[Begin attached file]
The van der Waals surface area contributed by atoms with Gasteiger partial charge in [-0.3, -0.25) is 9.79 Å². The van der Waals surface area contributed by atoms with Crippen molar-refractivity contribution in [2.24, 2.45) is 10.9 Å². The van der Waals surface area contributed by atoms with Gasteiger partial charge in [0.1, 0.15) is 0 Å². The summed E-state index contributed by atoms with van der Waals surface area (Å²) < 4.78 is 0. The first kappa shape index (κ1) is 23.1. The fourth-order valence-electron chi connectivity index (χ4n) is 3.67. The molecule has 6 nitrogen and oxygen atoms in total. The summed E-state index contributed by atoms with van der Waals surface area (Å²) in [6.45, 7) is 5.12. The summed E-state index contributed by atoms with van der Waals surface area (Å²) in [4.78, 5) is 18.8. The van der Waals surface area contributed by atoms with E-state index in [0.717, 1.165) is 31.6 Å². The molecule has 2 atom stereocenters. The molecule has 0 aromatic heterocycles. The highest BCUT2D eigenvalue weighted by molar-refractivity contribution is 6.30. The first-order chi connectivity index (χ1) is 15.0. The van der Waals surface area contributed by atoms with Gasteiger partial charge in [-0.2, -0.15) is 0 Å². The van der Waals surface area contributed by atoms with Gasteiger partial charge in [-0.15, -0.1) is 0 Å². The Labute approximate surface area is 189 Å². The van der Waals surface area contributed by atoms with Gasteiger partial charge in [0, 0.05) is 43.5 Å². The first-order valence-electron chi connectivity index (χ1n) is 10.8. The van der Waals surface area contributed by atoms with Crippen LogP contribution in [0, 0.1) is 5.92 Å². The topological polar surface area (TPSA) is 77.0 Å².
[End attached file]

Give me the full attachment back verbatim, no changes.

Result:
The van der Waals surface area contributed by atoms with Gasteiger partial charge in [-0.3, -0.25) is 9.79 Å². The van der Waals surface area contributed by atoms with Crippen molar-refractivity contribution in [2.24, 2.45) is 10.9 Å². The van der Waals surface area contributed by atoms with Gasteiger partial charge in [0.1, 0.15) is 0 Å². The summed E-state index contributed by atoms with van der Waals surface area (Å²) < 4.78 is 0. The first kappa shape index (κ1) is 23.1. The fourth-order valence-electron chi connectivity index (χ4n) is 3.67. The molecule has 6 nitrogen and oxygen atoms in total. The summed E-state index contributed by atoms with van der Waals surface area (Å²) in [6.45, 7) is 5.12. The summed E-state index contributed by atoms with van der Waals surface area (Å²) in [4.78, 5) is 18.8. The van der Waals surface area contributed by atoms with E-state index in [0.717, 1.165) is 31.6 Å². The molecule has 2 atom stereocenters. The molecule has 0 aromatic heterocycles. The highest BCUT2D eigenvalue weighted by molar-refractivity contribution is 6.30. The first-order chi connectivity index (χ1) is 15.0. The van der Waals surface area contributed by atoms with Gasteiger partial charge in [-0.2, -0.15) is 0 Å². The van der Waals surface area contributed by atoms with Gasteiger partial charge in [-0.15, -0.1) is 0 Å². The Labute approximate surface area is 189 Å². The van der Waals surface area contributed by atoms with Gasteiger partial charge in [0, 0.05) is 43.5 Å². The first-order valence-electron chi connectivity index (χ1n) is 10.8. The van der Waals surface area contributed by atoms with Crippen LogP contribution in [0, 0.1) is 5.92 Å². The topological polar surface area (TPSA) is 77.0 Å².